Coronavirus Briefing: What Happened Today

The pandemic is making the record-setting fires in the West even harder to fight.

Lara TakenagaJonathan Wolfe

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Credit…The New York Times

Battling record-breaking wildfires during a pandemic was always going to be a challenge, and now some of the worst fears may be coming true: Six members of a fire incident management team in Washington State had to go into temporary isolation this week after a member of a resupply crew tested positive for the coronavirus.

To prevent the spread of the virus among firefighters, who often travel in groups or stay in close quarters at command posts, the chief of the U.S. Forest Service in April ordered a new strategy that would rely more on local crews and focus on rapid containment to prevent the need for larger teams.

But this year’s historic wildfire season proved too challenging for the revised approach. Thousands of firefighters are now clustered in camps, with many arriving from other regions. Teams have taken their own precautions, increasing sanitation and limiting interactions among firefighters, who return to camp in shifts. There are also temperature checks, additional hand-washing stations and individually packaged meals.

Firefighters may be particularly vulnerable to the virus. They often face respiratory issues caused by smoke, and many find wearing masks to be too restrictive in the line of duty.

This is just the latest virus-related challenge for wildfire crews. The economic downturn has shrunk firefighting budgets, and manpower has been limited by less access to prison inmates and others who were stuck in quarantine.


On the Jewish calendar, the High Holy Days, which begin today with Rosh Hashana and culminate in Yom Kippur, constitute the most important religious season of the year. During normal times, Jews gather in large numbers at synagogues and contemplate themes of repentance and reckoning.

But this year, the High Holy Days will look profoundly different. Across the world, synagogues are moving services to empty lots and outdoors tents, spacing out chairs, wrapping masks around shofars and, in many cases, gathering online.

In New York, the service at Central Synagogue in Manhattan includes online performances and items sent to worshipers to create a sanctuary at home. In Israel, where the country is entering a second lockdown after a frightening resurgence of the virus, rabbis are determining the number of worshipers allowed at services based on complex calculations that involve local infection rates and the square footage of synagogues.

In the U.S., in the midst of a pandemic, wildfires, and racial and political conflict, some Jews are struggling to identify with one of the themes of the season: renewal.

“I just have this incredible overarching sense of loss,” said Sandy Kahn, president of the Riverdale Minyan, a synagogue in the Bronx, which was hit early by the virus. “Loss on a personal level, loss on a communal level, loss on a societal level.”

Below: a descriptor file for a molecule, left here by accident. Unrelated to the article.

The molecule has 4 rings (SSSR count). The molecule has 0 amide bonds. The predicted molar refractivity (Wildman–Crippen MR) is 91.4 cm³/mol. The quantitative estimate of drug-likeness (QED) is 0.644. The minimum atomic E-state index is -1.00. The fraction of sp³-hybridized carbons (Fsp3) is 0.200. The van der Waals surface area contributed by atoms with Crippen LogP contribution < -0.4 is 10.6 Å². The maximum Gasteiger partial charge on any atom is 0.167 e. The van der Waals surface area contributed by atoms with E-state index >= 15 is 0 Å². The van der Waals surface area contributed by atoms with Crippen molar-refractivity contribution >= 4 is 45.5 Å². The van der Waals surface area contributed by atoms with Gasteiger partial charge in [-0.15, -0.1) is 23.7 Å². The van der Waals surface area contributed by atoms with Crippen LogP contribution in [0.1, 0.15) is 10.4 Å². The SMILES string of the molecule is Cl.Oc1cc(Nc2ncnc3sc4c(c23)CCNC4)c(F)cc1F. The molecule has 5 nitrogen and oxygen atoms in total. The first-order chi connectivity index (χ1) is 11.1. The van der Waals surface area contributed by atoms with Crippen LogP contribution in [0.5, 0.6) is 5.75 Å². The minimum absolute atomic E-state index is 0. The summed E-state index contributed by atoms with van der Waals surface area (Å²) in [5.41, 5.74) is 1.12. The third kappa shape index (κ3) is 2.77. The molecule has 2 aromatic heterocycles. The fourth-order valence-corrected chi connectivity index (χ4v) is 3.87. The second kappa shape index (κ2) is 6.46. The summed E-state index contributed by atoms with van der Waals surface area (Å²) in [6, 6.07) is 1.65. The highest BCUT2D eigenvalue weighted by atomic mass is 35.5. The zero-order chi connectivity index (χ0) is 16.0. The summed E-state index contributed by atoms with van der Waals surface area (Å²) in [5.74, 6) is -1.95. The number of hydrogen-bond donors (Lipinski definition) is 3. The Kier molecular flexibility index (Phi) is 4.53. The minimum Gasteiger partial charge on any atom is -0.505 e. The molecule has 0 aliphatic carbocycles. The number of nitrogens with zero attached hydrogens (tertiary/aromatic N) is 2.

On Thursday, parents and educators in New York City found out — some via Twitter, some by word of mouth — that the nation’s largest school district will push back the start of in-person classes, again, for most students. Mayor Bill de Blasio announced the delay just days before students had planned to return to the classroom, sending parents into a scramble to rearrange child care and sowing confusion among school staff members.

“I’m beginning to think this is part of a secret plan to mentally and emotionally break me,” one principal tweeted.

“It is mid-September and there is still no plan on how to educate children,” said Natasha Capers, a parent in Brooklyn who described the latest delay as “a punch in the gut.”

Children will now re-enter the classroom on a rolling basis, with pre-K students and students with advanced special needs attending school in person on Monday. Elementary school students will start in-person learning on Sept. 29, and middle and high schoolers will follow on Oct. 1.

The city’s original plan to reopen schools on a hybrid model of in-person and remote instruction had been heralded as a kind of victory lap after a summer of low infection rates. New York City would have been one of the only major school systems in the country opting for in-person classes. But the city faced a series of logistical challenges, including a shortage of teachers available for live instruction.

For some, the delay is yet another breaking point after a summer in which parents struggled to handle burnout and teachers missed opportunities to prepare for and improve remote instruction. Mike Julianelle, who runs the parenting blog Dad and Buried, said that his wife had been the person to inform their fifth-grade son’s teacher about the school delay, during an introductory Zoom meeting. “The chaos is just all over the place,” he said.

“At this point, I just feel exhausted and frustrated,” said Liat Olenik, who teaches pre-K at Brooklyn Arbor Elementary. Ms. Olenik said she had heard of teachers planning to leave their jobs because of their distrust of the Department of Education. “A lot of people are like, is this just the new thing?” she said. “We’ll go two weeks, and then the mayor will make another announcement?”


Here’s a roundup of restrictions in all 50 states.



As a retired microbiologist, I had been teaching preschool science. When everything shut down, my husband (a videographer), two grandchildren and I spent the summer making science videos for every letter of the alphabet. Now that the preschool is back in session, they are using the videos for their science program.

— Susan Griswold, Georgia

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Dani Blum contributed reporting.

Email your thoughts to briefing@nytimes.com.

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Lara Takenaga and Jonathan Wolfe